the nnhiml, tried to drive It away;
but the child clung to the great, silken
ear, and the powerful brute stood ob-
stlnntety still, seeking Thumo’s cheek
with his muzzle.
"It Is not thine l" said the Kurd
softly. "My life on It! Como, child,
and let him go t"
Ho tried to loose the hoy's hold on
tho ox. "Grumlfathor I Grandfather I"
A crowd hud gathered. Chsro eould
got sen what was happening. He could
only hear his grandchild scream. In-
stant fury seized him. He sprang up,
broke through the crowd, nnd leaped
at the Kurd, gripping his thrnut.
The Kurd struggled, lie lore tho
hqlr from Ohiro's head. But the nerv-
ous old hands were as Iron rings, nnd
with a hoarse growl tjie Armenian's
fingernails dug deeply, deeply.
The bystanders tried to pull him off,
Hit hi- dung to Ids victim like a leceh.
\s If a leei h ware sucking at the
-d'n tin out, n dark stream of blood
“P*pe'i Diapepsin” fixes eMfa
•our, gasey itomaohe in
begau to trickle under the tearing fin-
Chsro’s white beard was red with It.
As the two wrestled, breast to braast,
panting, Chsro looked like a shaggy
beast that has torn Its prey and Is
devouring It while U still lives.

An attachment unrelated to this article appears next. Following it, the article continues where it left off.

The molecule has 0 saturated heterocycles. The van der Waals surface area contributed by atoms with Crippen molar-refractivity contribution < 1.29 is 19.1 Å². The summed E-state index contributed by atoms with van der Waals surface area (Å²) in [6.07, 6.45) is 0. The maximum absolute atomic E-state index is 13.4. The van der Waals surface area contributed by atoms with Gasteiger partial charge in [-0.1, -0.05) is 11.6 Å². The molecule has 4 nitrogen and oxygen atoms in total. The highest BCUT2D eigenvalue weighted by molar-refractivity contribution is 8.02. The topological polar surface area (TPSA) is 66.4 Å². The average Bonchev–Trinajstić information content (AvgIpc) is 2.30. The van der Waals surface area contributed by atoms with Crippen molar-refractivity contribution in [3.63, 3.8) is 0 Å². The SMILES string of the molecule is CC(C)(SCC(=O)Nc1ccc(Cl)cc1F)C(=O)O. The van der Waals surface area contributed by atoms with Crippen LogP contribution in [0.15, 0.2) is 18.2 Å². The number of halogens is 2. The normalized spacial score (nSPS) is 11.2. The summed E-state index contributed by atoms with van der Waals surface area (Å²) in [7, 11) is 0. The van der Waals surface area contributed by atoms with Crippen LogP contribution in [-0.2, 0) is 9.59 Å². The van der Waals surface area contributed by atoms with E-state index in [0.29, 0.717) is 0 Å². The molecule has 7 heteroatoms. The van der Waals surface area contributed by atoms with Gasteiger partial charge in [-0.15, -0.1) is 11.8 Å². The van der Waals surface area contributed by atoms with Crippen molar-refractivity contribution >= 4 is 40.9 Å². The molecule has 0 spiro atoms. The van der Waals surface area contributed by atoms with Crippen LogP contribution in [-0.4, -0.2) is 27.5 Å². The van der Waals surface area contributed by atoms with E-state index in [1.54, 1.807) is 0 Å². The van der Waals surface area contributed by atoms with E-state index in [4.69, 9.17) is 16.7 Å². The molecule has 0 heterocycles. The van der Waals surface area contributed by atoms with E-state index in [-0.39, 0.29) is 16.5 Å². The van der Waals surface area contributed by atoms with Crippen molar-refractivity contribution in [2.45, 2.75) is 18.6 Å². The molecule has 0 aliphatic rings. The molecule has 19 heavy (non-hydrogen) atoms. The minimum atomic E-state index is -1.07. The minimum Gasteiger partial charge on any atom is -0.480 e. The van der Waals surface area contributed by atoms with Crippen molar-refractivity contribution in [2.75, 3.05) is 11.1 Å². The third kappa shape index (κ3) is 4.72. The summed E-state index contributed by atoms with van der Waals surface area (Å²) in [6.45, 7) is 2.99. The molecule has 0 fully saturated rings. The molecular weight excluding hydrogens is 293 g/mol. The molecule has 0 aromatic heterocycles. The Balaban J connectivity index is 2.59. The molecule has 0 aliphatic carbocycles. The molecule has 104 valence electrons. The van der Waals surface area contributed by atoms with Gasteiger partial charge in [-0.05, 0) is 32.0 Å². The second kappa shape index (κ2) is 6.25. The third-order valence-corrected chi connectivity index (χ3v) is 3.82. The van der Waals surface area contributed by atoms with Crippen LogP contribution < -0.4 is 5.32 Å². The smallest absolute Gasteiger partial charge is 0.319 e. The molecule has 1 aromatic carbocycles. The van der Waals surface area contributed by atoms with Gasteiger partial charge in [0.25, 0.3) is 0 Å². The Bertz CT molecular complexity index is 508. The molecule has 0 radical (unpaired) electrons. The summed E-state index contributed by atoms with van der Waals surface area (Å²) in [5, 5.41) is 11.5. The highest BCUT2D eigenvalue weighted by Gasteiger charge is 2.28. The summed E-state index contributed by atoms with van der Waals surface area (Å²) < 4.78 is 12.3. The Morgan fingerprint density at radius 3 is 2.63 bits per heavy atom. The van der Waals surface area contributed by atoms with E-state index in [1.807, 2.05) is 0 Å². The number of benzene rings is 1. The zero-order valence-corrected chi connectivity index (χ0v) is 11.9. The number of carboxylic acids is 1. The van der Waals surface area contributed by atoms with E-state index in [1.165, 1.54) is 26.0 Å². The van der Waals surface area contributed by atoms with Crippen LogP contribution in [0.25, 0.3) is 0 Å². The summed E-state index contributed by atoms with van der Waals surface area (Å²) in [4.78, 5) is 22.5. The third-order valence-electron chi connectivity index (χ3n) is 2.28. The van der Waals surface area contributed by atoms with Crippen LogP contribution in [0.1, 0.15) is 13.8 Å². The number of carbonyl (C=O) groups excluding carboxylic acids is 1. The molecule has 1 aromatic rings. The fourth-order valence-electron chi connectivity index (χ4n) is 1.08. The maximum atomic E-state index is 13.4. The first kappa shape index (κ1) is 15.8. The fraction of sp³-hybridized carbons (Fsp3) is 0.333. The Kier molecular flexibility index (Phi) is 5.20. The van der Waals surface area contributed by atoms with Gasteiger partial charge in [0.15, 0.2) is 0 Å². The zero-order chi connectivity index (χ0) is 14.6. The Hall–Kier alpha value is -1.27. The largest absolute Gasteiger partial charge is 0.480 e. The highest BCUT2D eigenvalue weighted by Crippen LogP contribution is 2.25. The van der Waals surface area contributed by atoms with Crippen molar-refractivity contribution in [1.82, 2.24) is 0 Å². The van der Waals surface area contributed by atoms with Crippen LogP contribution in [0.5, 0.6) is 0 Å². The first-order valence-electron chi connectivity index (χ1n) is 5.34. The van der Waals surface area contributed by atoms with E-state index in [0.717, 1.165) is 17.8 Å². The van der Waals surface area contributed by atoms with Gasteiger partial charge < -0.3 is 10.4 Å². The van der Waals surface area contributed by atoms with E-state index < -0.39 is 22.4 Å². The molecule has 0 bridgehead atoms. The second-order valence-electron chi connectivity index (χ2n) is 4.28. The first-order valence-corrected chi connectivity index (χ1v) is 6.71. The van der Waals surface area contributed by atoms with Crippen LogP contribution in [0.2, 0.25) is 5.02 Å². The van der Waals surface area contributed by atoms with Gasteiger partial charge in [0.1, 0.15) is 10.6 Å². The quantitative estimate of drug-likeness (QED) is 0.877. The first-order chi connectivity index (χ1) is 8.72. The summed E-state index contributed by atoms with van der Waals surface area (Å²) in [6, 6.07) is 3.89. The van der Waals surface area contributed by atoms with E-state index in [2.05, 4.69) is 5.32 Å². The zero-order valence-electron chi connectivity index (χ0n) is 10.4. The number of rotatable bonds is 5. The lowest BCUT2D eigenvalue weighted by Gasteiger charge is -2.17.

At last the police arrived and tore
him from the fainting Kurd, who hard-
ly waited to revive before be hurried
to get away with hla ox.
The guards led Chsro toward Jail.
Thnmo, crying, ran after the beloved
ox. Then be turned and trotted after
the beloved grandfather. He clutched
the old man’s ruga and screamed,
"Blaes, grandfather, Blaes I"
The old man went on with the po-
lice, silently. The child turned and
ran after the ox again. Again he
turned to follow his grandfather.
Thus he ran from one to the other till1
he realized that the distance between
the two beloved objects was growing
too great. Then he cried bitterly and
pursued the old man.
But before be could reach him, hla
grandfather disappeared behind a
great door, that closed with a loud
reverberation. The child beat at the
Iron-studded thing, scratched It,
stamped with his feet, and Implored.
It was In vain.
Exhausted, he sat down at the pris-
on portal, held his little head between
hla hands, and sobbed quietly to him-
He had no grandfather now, and no
Modem Armenian literature hae
not been sufficient either in quan-
tity or achievement to 'Command a
prominent position in the popular
regard of western nations. It hae